Are you planning to start a new lawn? Or, maybe you want to overseed and improve the condition of your existing yard? When it comes to growing new seeds on a lawn, timing is everything. Timing in this context refers to the planting seasons.
Attempting to grow grass seeds in the wrong season can be a big waste of your expensive seeds. Improper temperature conditions can lead to slow germination, stunted growth, bald spots, weed infestations, and other lawn problems.
Knowing when to plant grass seed for optimal growth is a skill that often confuses even experienced lawn owners. Don’t worry, though. In this article, we’ll cover everything you need to know about grass seed germination temperature. In the end, you will be quite knowledgeable about the best seasons and conditions for growing your grass to create a beautiful lawn.
So, let’s get started!
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How Does Temperature Affect Grass Growth?
If you want a green, healthy, and flourishing lawn, it is crucial to pay attention to the soil temperature. The temperature of the soil affects your lawn in several ways:
- Germination: Seeds need the right amount of moisture and warmth to grow into whole, healthy plants. If the moisture or warmth is too low or too high, the grass seed may stay dormant or experience stunted growth.
- Disease: Moisture and warmth are the cause of many fungal diseases affecting lawns. Your lawn already has natural fungi, but too much or too little moisture or heat can trigger the fungi to flourish.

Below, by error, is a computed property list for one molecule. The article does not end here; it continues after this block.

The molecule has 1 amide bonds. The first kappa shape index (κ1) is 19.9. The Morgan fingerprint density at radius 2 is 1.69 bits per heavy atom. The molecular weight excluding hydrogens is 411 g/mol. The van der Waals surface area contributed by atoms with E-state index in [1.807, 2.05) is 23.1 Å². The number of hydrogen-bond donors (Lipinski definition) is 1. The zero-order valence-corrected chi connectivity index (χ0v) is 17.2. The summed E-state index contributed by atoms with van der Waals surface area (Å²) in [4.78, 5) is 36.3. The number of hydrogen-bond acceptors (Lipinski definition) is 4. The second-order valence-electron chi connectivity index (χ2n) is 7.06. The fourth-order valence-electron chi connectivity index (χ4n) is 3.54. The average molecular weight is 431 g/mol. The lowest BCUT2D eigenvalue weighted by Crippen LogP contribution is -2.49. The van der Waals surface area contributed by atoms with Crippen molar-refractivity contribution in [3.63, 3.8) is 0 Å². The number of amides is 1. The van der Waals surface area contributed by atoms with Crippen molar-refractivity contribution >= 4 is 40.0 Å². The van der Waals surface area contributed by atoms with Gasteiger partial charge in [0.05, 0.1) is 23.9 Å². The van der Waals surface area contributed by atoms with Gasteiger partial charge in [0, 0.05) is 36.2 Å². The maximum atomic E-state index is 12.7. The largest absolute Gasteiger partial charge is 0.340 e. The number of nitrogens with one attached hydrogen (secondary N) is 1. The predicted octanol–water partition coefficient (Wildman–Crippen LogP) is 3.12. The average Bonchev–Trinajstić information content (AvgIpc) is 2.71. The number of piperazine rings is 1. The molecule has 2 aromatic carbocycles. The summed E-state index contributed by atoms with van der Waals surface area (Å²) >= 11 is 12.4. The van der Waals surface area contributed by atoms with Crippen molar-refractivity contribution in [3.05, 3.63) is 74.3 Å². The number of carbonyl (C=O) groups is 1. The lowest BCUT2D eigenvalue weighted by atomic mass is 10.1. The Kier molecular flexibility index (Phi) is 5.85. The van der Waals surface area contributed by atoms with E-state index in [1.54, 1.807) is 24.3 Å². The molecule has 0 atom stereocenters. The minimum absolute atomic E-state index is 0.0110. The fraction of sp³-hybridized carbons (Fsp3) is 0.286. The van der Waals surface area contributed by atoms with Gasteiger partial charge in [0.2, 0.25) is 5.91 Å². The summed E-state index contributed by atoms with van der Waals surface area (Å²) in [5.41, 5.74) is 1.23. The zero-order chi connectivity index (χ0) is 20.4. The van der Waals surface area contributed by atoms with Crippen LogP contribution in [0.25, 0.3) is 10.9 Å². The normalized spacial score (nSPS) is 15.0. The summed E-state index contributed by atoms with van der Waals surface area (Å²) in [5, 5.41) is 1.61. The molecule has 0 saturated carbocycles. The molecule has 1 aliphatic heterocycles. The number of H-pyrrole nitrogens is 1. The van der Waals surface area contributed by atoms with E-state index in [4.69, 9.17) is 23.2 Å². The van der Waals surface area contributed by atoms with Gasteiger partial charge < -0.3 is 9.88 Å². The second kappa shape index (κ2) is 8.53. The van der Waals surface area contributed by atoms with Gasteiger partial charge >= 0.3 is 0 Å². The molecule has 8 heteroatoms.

- Growth: In addition to helping with germination, the soil temperature also affects how well the grass in your lawn grows. Warm soil boosts faster growth, resulting in thicker and lusher grass.
Now, you know the impact that ground temperature has on the growth of your grass seeds. Next, let’s take a look at another factor that goes hand in hand with grass seed germination and the prevailing soil temperatures: the type of grass.
Grass Seed Growth: Climate, Temperature, and Grass Types
Not all grass seeds are the same. You might have the best quality seeds, but if they are incompatible with the climate and your region’s soil temperature, the seeds will stay dormant, die off, or altogether not flourish into healthy grass plants.
To ensure optimal germination, you should pair your grass seeds with the climate and ground temperatures at any given time.
While there are many different grass types, they can all be categorized into warm-season and cool-season grasses. Warm-season grasses will thrive in warmer soils and go dormant when the ground temperatures cool. On the other hand, cool-season grasses will grow fast where the soil temperature is cool.
In a bit, we’ll take a look at the exact soil temperatures to keep an eye on when growing warm and cool-season grass. For now, the most important thing to understand is that different grass seeds require different temperature conditions to germinate into healthy and green grass. While you obviously cannot change soil temperature, you can plan when to grow your seeds for optimal growth.
Best Time To Grow Cool-Season Grass
Cool-season grasses such as tall fescue, perennial ryegrass, and Kentucky bluegrass are best suited for areas with cooler temperatures. These grasses will grow their fastest and their tallest toward the end of summer and the start of fall.
So, with this in mind, when is the best time to grow cool-season grass? The best time to seed your lawn with cool-season grass is in early fall. At this time, the soil is still warm from the summer heat. Also, in fall, the days are warm and evenings cool. This offers the perfect environment for the grass seeds to germinate fast.
The optimal soil temperatures for cool-season grass are between 50 and 60 degrees Fahrenheit. You can buy a simple thermometer from your local garden store to check the soil temperatures on your own. This way, you can be absolutely sure that the ground temperatures are suitable for planting your grass seeds. Learn a few tips on checking the soil temperature in your lawn.